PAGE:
Finding could explain why snoring and disrupted sleep are associated with behavioral problems including inattention, hyperactivity, and aggression.
Children who regularly snore have structural changes in their brain that may account for the behavioral problems associated with the condition including lack of focus, hyperactivity, and learning difficulties at school. That is the finding of a new study conducted by researchers at the University of Maryland School of Medicine (UMSOM), which was published today (April 13, 2021) in the journal Nature Communications.
The research was supported by the National Institute on Drug Abuse (NIDA) and nine other Institutes, Centers, and Offices of the National Institutes of Health.
To conduct study, the researchers examined MRI images collected from more than 10,000 children aged 9 to 10 years enrolled in the Adolescent Brain Cognitive Development (ABCD) study, the largest long-term study of brain development and child health in the US. UMSOM researchers are co-investigators in this ongoing study.
They found that children who snored regularly (three or more times per week), as reported by their parents were more likely to have thinner gray matter in several regions in the frontal lobes of their brain. These areas of the brain are responsible for higher reasoning skills and impulse control. The thinner cortex in these regions correlated with behavioral disturbances associated with sleep disordered breathing, a severe form of which is called sleep apnea. These behavioral problems include a lack of focus, learning disabilities, and impulsive behaviors. The snoring condition causes disrupted sleep throughout the night due to interrupted breathing and reduction in oxygen supply to the brain.
“This is the largest study of its kind detailing the association between snoring and brain abnormalities,” said study lead author Amal Isaiah, MD, PhD, Associate Professor of Otorhinolaryngology — Head and Neck Surgery and Pediatrics at UMSOM. “These brain changes are similar to what you would see in children with attention deficit hyperactivity disorder. Children have loss of cognitive control which is additionally associated with disruptive behavior.”
Up to 10 percent of American children have obstructive sleep disordered breathing, and a significant percentage are misdiagnosed as having ADHD and treated with stimulant medications.
Dr. Isaiah offered this advice to parents: “If you have a child who is snoring more than twice a week, that child needs to be evaluated. We now have strong structural evidence from brain imaging to reinforce the importance of diagnosing and treating sleep disordered breathing in children.”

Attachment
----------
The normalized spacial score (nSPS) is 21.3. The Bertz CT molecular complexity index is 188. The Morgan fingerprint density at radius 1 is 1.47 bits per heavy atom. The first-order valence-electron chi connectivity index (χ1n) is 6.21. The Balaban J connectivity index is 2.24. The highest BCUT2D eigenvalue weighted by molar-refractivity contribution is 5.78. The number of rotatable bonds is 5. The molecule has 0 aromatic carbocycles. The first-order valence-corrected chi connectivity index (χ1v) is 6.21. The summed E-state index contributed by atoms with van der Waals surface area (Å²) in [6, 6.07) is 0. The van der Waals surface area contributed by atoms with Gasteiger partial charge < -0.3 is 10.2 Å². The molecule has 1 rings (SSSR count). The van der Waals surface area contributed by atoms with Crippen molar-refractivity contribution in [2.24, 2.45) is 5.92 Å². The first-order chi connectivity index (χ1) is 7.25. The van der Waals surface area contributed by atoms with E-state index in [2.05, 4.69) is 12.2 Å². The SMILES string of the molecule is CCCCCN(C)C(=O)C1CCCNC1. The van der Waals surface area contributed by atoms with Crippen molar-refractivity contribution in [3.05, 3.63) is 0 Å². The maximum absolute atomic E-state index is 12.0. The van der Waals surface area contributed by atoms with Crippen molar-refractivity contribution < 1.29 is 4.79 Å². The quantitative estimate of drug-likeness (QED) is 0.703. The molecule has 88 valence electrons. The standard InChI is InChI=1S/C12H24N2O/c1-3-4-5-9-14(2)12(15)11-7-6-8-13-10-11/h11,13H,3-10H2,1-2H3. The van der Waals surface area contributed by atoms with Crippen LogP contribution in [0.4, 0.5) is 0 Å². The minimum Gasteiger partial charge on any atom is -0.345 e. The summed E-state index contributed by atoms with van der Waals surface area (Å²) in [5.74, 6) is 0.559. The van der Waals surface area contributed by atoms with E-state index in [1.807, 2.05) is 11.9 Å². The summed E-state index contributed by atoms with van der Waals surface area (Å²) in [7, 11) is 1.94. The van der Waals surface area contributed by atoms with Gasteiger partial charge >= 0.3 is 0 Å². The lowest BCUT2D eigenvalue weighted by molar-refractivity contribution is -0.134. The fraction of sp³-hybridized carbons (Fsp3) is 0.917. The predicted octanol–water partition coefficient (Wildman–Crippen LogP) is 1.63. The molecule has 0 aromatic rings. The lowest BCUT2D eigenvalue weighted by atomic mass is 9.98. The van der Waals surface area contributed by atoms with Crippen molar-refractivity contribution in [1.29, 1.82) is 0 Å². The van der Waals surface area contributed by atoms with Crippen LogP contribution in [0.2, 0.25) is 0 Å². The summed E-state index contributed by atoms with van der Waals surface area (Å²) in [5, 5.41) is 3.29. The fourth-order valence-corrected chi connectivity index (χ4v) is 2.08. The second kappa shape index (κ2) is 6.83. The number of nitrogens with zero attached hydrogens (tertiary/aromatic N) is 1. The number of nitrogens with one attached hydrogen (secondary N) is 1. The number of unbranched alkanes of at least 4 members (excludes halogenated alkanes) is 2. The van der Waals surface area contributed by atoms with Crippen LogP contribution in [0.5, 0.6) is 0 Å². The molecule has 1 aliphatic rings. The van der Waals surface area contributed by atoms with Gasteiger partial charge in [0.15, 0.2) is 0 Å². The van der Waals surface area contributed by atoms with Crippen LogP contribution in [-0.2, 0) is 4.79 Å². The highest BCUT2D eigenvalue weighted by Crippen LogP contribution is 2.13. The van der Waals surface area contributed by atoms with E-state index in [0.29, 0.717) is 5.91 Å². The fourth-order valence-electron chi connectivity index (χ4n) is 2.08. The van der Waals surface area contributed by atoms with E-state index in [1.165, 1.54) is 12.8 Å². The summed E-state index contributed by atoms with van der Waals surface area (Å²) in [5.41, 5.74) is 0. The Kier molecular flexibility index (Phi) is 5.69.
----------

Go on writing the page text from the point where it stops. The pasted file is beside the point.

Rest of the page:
The condition can be treated with tonsillectomy and adenoidectomy, considered the first line of treatment of children with symptoms of snoring, breathing pauses during sleep, and mouth breathing.
“We know the brain has the ability to repair itself, especially in children, so timely recognition and treatment of obstructive sleep disordered breathing may attenuate these brain changes. More research is needed to validate such mechanisms for these relationships which may also lead to further treatment approaches,” said study co-author Linda Chang, MD, MS, Professor of Diagnostic Radiology and Nuclear Medicine who is a co-principal investigator on the ABCD study.
The researchers plan to conduct a follow-up study to determine whether children who continued to snore experienced worsening brain findings on their MRI.
“For the first time, we see evidence on brain imaging that measures the toll this common condition can take on a child’s neurological development,” said E. Albert Reece, MD, PhD, MBA, Executive Vice President for Medical Affairs, UM Baltimore, and the John Z. and Akiko K. Bowers Distinguished Professor and Dean, University of Maryland School of Medicine. “This is an important finding that highlights the need to properly diagnose snoring abnormalities in children.”
Reference: “Associations between frontal lobe structure, parent-reported obstructive sleep disordered breathing and childhood behavior in the ABCD dataset” by Amal Isaiah, Thomas Ernst, Christine C. Cloak, Duncan B. Clark and Linda Chang, 13 April 2021, Nature Communications.